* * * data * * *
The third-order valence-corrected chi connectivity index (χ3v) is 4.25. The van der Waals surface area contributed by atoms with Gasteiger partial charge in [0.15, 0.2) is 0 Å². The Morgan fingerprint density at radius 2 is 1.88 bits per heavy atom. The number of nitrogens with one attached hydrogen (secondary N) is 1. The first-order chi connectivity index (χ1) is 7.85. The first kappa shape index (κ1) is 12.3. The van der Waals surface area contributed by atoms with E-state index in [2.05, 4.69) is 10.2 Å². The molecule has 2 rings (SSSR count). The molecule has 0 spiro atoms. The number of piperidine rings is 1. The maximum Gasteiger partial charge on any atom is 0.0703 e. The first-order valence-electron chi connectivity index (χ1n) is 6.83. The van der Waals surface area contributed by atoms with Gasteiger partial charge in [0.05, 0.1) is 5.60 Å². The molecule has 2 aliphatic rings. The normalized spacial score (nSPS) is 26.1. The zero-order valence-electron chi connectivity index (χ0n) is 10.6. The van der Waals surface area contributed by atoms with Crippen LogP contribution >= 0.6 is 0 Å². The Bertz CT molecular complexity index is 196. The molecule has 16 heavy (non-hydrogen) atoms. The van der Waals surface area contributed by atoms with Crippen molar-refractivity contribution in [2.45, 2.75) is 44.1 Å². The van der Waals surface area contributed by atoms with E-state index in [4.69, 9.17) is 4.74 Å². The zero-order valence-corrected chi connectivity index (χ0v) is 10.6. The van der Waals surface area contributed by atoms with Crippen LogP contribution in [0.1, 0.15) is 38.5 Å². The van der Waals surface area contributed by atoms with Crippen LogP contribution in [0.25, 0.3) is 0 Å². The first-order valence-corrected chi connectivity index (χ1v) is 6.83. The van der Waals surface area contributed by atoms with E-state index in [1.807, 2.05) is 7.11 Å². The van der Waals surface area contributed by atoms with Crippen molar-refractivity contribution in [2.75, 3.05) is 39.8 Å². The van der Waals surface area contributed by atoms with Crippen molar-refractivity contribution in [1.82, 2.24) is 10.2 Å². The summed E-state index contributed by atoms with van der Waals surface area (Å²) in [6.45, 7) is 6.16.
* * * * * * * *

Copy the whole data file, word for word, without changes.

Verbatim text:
The third-order valence-corrected chi connectivity index (χ3v) is 4.25. The van der Waals surface area contributed by atoms with Gasteiger partial charge in [0.15, 0.2) is 0 Å². The Morgan fingerprint density at radius 2 is 1.88 bits per heavy atom. The number of nitrogens with one attached hydrogen (secondary N) is 1. The first-order chi connectivity index (χ1) is 7.85. The first kappa shape index (κ1) is 12.3. The van der Waals surface area contributed by atoms with E-state index in [2.05, 4.69) is 10.2 Å². The molecule has 2 rings (SSSR count). The molecule has 0 spiro atoms. The number of piperidine rings is 1. The maximum Gasteiger partial charge on any atom is 0.0703 e. The first-order valence-electron chi connectivity index (χ1n) is 6.83. The van der Waals surface area contributed by atoms with Gasteiger partial charge in [0.05, 0.1) is 5.60 Å². The molecule has 2 aliphatic rings. The normalized spacial score (nSPS) is 26.1. The zero-order valence-electron chi connectivity index (χ0n) is 10.6. The van der Waals surface area contributed by atoms with Crippen LogP contribution >= 0.6 is 0 Å². The Bertz CT molecular complexity index is 196. The molecule has 16 heavy (non-hydrogen) atoms. The van der Waals surface area contributed by atoms with Crippen molar-refractivity contribution in [2.45, 2.75) is 44.1 Å². The van der Waals surface area contributed by atoms with E-state index in [4.69, 9.17) is 4.74 Å². The zero-order valence-corrected chi connectivity index (χ0v) is 10.6. The van der Waals surface area contributed by atoms with Crippen LogP contribution in [0.1, 0.15) is 38.5 Å². The van der Waals surface area contributed by atoms with Crippen LogP contribution in [0.25, 0.3) is 0 Å². The first-order valence-corrected chi connectivity index (χ1v) is 6.83. The van der Waals surface area contributed by atoms with E-state index in [1.807, 2.05) is 7.11 Å². The van der Waals surface area contributed by atoms with Crippen molar-refractivity contribution in [2.75, 3.05) is 39.8 Å². The van der Waals surface area contributed by atoms with Crippen molar-refractivity contribution in [1.82, 2.24) is 10.2 Å². The summed E-state index contributed by atoms with van der Waals surface area (Å²) in [6.45, 7) is 6.16.